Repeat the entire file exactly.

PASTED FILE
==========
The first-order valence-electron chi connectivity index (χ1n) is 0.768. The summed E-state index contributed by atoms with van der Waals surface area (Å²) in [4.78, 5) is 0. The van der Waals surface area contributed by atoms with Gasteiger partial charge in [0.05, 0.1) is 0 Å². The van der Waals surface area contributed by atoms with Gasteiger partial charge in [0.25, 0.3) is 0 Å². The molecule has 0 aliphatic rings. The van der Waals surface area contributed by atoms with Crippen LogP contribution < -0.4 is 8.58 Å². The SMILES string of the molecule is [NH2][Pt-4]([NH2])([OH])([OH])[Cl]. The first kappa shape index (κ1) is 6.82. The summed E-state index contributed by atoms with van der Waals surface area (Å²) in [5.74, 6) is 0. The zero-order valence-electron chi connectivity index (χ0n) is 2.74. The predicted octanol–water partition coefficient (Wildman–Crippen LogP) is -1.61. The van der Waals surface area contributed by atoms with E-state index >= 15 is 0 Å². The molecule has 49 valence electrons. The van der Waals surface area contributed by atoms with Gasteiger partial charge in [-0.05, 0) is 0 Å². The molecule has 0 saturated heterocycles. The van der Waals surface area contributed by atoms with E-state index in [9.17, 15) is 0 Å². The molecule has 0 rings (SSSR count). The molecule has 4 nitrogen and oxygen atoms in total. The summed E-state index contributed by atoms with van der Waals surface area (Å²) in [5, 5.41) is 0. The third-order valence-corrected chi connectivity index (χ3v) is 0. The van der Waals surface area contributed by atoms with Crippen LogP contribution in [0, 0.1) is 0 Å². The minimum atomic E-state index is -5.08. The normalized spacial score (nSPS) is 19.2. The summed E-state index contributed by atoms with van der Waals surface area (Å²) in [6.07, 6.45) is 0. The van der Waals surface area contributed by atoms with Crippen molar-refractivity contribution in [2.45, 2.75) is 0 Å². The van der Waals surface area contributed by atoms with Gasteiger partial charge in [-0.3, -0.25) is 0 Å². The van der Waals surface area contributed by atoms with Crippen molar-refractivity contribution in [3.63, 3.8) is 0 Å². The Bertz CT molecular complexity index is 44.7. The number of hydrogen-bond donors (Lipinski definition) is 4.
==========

The first-order valence-electron chi connectivity index (χ1n) is 0.768. The summed E-state index contributed by atoms with van der Waals surface area (Å²) in [4.78, 5) is 0. The van der Waals surface area contributed by atoms with Gasteiger partial charge in [0.05, 0.1) is 0 Å². The van der Waals surface area contributed by atoms with Gasteiger partial charge in [0.25, 0.3) is 0 Å². The molecule has 0 aliphatic rings. The van der Waals surface area contributed by atoms with Crippen LogP contribution < -0.4 is 8.58 Å². The SMILES string of the molecule is [NH2][Pt-4]([NH2])([OH])([OH])[Cl]. The first kappa shape index (κ1) is 6.82. The summed E-state index contributed by atoms with van der Waals surface area (Å²) in [5.74, 6) is 0. The zero-order valence-electron chi connectivity index (χ0n) is 2.74. The predicted octanol–water partition coefficient (Wildman–Crippen LogP) is -1.61. The van der Waals surface area contributed by atoms with E-state index >= 15 is 0 Å². The molecule has 49 valence electrons. The van der Waals surface area contributed by atoms with Gasteiger partial charge in [-0.05, 0) is 0 Å². The molecule has 0 saturated heterocycles. The van der Waals surface area contributed by atoms with E-state index in [9.17, 15) is 0 Å². The molecule has 0 rings (SSSR count). The molecule has 4 nitrogen and oxygen atoms in total. The summed E-state index contributed by atoms with van der Waals surface area (Å²) in [5, 5.41) is 0. The third-order valence-corrected chi connectivity index (χ3v) is 0. The van der Waals surface area contributed by atoms with Crippen LogP contribution in [0, 0.1) is 0 Å². The minimum atomic E-state index is -5.08. The normalized spacial score (nSPS) is 19.2. The summed E-state index contributed by atoms with van der Waals surface area (Å²) in [6.07, 6.45) is 0. The van der Waals surface area contributed by atoms with Crippen molar-refractivity contribution in [2.45, 2.75) is 0 Å². The van der Waals surface area contributed by atoms with Gasteiger partial charge in [-0.3, -0.25) is 0 Å². The van der Waals surface area contributed by atoms with Crippen molar-refractivity contribution in [3.63, 3.8) is 0 Å². The Bertz CT molecular complexity index is 44.7. The number of hydrogen-bond donors (Lipinski definition) is 4.